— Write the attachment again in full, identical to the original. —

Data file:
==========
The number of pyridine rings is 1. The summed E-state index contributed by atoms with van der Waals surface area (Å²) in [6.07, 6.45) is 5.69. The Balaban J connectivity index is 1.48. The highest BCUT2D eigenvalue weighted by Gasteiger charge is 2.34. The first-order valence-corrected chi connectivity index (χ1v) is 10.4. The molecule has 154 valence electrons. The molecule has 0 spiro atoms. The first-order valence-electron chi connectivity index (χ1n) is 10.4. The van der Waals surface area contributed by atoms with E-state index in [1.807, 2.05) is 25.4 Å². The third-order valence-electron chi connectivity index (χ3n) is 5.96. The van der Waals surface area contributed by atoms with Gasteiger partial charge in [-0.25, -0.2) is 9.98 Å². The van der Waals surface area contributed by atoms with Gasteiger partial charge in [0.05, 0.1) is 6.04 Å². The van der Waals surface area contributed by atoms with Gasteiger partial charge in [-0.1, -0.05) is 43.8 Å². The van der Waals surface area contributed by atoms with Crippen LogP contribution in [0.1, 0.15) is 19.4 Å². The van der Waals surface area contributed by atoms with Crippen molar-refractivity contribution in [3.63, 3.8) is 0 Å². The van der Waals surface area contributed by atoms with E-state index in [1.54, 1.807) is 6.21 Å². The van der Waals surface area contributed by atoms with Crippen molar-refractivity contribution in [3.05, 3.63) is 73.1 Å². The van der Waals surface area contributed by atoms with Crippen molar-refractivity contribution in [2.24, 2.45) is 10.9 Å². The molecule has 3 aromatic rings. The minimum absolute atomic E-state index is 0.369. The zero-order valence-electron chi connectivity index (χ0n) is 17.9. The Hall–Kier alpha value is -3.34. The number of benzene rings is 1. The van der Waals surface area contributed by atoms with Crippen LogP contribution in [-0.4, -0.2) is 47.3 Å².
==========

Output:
The number of pyridine rings is 1. The summed E-state index contributed by atoms with van der Waals surface area (Å²) in [6.07, 6.45) is 5.69. The Balaban J connectivity index is 1.48. The highest BCUT2D eigenvalue weighted by Gasteiger charge is 2.34. The first-order valence-corrected chi connectivity index (χ1v) is 10.4. The molecule has 154 valence electrons. The molecule has 0 spiro atoms. The first-order valence-electron chi connectivity index (χ1n) is 10.4. The van der Waals surface area contributed by atoms with E-state index in [1.807, 2.05) is 25.4 Å². The third-order valence-electron chi connectivity index (χ3n) is 5.96. The van der Waals surface area contributed by atoms with Gasteiger partial charge in [-0.25, -0.2) is 9.98 Å². The van der Waals surface area contributed by atoms with Gasteiger partial charge in [0.05, 0.1) is 6.04 Å². The van der Waals surface area contributed by atoms with Gasteiger partial charge in [-0.1, -0.05) is 43.8 Å². The van der Waals surface area contributed by atoms with Crippen LogP contribution in [0.1, 0.15) is 19.4 Å². The van der Waals surface area contributed by atoms with Crippen molar-refractivity contribution in [3.63, 3.8) is 0 Å². The van der Waals surface area contributed by atoms with E-state index in [1.54, 1.807) is 6.21 Å². The van der Waals surface area contributed by atoms with Crippen molar-refractivity contribution in [3.05, 3.63) is 73.1 Å². The van der Waals surface area contributed by atoms with Crippen molar-refractivity contribution in [2.24, 2.45) is 10.9 Å². The molecule has 3 aromatic rings. The minimum absolute atomic E-state index is 0.369. The zero-order valence-electron chi connectivity index (χ0n) is 17.9. The Hall–Kier alpha value is -3.34. The number of benzene rings is 1. The van der Waals surface area contributed by atoms with Crippen LogP contribution in [-0.4, -0.2) is 47.3 Å².